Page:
At the risk of sounding cheesy, I always imagined I was passing an emotional baton from character to character in the story. The other image that always came to mind as I was writing was that of a braid. I had these three stories, and I was looking to just fold one over the other into a weave. We just go around and around that way. Hopefully that comes across and feels natural. I didn’t want the transitions to be jarring.
DS: It seems quite purposeful that you set each of the three stories in a different environment (Bill & Omar in the country; Eleanor & Gary in the suburbs; and Debby & Gordon in the city). What role do you think these three locations play in the overall narrative?
AR: Mostly, the three unique locations provided some much needed diversity in the backdrop. It also helped me illustrate how universal these common feelings are. By sustaining the tone and themes throughout the three plots, but otherwise finding the contrast with character and setting, my hope was that they would only make that connective tissue stronger and more clear for the audience.
DS: After the AFF 2010 screening, everyone I talked with specifically mentioned strong feelings about the way you dealt with Eleanor & Gary’s relationship…probably because their narrative brings up the most taboo of the subjects you deal with in Hello Lonesome. Did you feel any pressures in how to best develop their story (or “drawing the line” in their relationship where you did)?
AR: Their story was never about sexual chemistry, more about filling a mutual need for companionship. I worked with the actors to help us find that line. In the first draft, Gary was much older and not a young man at all. It was only in looking for the actor who would play Gary, reading actors with Lynn, that I realized she was too young at heart and needed a much younger “old soul” to play opposite her. I think James Urbaniak and Lynn Cohen make a fabulous couple and have real spark, in a non-sexual way of course. I know there are a couple parts where it gets uncomfortable because it looks like we’re going to get sexy, and those moments make me laugh so they stayed in the film.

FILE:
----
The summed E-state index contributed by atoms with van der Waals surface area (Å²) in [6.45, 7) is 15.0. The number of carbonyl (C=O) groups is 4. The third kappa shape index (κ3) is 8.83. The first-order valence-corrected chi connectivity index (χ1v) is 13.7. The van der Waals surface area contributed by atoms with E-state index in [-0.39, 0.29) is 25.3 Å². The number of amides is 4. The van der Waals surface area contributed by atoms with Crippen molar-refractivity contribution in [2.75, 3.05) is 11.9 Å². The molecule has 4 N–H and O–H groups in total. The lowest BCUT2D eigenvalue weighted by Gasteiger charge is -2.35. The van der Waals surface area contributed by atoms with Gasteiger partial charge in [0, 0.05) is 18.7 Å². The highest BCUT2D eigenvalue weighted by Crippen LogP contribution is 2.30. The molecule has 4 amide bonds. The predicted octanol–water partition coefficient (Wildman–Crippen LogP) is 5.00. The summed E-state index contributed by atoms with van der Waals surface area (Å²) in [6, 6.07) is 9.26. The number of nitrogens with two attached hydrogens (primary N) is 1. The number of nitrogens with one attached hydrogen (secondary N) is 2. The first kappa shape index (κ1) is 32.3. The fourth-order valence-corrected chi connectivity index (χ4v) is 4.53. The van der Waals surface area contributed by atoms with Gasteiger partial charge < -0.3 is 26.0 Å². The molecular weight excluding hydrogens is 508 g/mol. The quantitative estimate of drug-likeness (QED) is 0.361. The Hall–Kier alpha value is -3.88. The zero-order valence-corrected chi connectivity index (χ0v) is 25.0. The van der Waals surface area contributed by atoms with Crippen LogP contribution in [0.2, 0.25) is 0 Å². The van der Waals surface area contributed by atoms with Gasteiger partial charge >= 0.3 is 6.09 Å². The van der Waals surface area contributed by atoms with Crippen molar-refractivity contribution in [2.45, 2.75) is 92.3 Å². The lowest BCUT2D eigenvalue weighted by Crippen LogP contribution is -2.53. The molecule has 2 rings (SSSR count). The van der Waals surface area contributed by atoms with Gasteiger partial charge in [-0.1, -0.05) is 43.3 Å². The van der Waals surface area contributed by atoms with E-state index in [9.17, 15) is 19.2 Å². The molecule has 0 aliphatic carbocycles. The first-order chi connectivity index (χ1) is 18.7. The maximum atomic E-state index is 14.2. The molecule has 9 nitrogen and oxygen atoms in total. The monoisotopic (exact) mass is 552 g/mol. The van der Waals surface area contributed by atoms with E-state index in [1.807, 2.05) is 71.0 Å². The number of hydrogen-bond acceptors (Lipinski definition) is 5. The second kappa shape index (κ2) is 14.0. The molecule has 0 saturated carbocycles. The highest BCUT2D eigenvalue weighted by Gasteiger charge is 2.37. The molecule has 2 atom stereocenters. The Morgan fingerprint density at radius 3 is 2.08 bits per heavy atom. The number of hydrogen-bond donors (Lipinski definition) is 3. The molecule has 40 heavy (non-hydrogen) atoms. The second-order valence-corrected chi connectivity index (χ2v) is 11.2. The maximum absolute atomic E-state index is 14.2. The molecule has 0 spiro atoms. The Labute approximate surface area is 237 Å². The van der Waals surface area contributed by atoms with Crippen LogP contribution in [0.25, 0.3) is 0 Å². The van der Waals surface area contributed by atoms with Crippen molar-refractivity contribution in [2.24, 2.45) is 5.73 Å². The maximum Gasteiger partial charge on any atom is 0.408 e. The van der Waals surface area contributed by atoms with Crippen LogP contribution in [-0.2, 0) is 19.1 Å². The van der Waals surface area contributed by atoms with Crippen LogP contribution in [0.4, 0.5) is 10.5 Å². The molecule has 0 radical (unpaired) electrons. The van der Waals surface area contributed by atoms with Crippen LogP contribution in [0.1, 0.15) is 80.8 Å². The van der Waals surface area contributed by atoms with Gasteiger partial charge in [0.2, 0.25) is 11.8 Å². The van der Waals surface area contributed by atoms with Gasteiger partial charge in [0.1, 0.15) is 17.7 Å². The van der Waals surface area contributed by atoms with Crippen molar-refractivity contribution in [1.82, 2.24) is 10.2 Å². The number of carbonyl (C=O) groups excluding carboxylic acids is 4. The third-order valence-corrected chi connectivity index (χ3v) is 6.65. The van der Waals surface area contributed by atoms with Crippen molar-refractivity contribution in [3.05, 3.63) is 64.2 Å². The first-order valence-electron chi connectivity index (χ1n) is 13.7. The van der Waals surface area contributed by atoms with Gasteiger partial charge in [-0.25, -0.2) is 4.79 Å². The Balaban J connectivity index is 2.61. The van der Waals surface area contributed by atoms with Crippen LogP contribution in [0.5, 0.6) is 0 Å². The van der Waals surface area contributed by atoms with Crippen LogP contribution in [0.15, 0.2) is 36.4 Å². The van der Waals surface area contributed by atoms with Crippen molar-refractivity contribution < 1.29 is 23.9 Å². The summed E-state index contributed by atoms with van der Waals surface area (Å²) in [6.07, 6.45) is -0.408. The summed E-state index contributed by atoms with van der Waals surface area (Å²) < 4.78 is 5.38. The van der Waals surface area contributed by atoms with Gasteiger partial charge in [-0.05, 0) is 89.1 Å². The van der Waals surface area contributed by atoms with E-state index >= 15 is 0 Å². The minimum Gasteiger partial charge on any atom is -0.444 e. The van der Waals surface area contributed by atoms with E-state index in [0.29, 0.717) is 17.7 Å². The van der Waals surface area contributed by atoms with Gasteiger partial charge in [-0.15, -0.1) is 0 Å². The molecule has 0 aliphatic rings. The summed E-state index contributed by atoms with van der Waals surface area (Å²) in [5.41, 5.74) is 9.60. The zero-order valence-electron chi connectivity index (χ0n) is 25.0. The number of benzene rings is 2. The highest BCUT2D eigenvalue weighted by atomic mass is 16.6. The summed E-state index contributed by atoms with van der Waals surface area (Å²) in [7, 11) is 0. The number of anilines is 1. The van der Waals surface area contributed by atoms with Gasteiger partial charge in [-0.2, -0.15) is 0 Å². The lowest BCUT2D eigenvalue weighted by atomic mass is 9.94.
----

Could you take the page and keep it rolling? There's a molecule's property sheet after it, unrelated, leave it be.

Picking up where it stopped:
DS: Something I note in my review of Hello Lonesome is that I feel as though you make it very apparent that as the filmmaker you are essentially playing “god” in the context of the narrative (for example, in the 3rd act you seem to be making it very clear to us that you could easily kill several of these characters). Am I just reading too much into this or was this something you were intending to convey to the audience?
AR: You’re really the only reviewer to mention that and I think it’s a cool observation. (Not cool that I’m playing god, per se, but cool that you noticed enough to ask me about it.)
Each story in Hello Lonesome is a parable, and I think that knowing wink you are describing is me making that clear for the audience in case there was any doubt. I wanted all of the characters to be very real and believable, and at the same time, this is a movie about how the smallest communication can change your life. In Bill’s case, that’s quite literal. He’s isolated himself and is now trapped in his own voice over booth. All of the stories have this persuasive karma guiding them. I may have pushed that harder than I needed to.
DS: I’m very curious about what you learned from your experiences with making Hello Lonesome in terms of juggling so many key roles (director, writer, producer, and cinematographer)? Would you do it again? Or would you want to hand off some of these roles to others?
AR:When I direct commercials, which is how I make a living, I have much larger crews and the budget to match. We can easily spend my feature budget several times over on a one day commercial shoot. This being my first film, achieved for very little investment, I couldn’t be more thrilled with the results. And in the summer of 2008 when we shot for 15 days, operating the camera myself made the film possible. In just the short time since then, the technology has advanced so much. If I were shooting with the same budget today, I would have worked with a cinematographer and multiple HD SLR cameras. It would be a prettier film I think, but in almost every other way the same.
I am a writer and director at heart. I can’t imagine doing one without the other. I enjoy both roles so much. Hello Lonesome was a personal project, an art film at it’s core, and it was never conceived to be a business. I am however excited to take on larger projects with help from filmmakers with more experience than me. That’s the next frontier.
For more information on Hello Lonesome go to: hellolonesome.com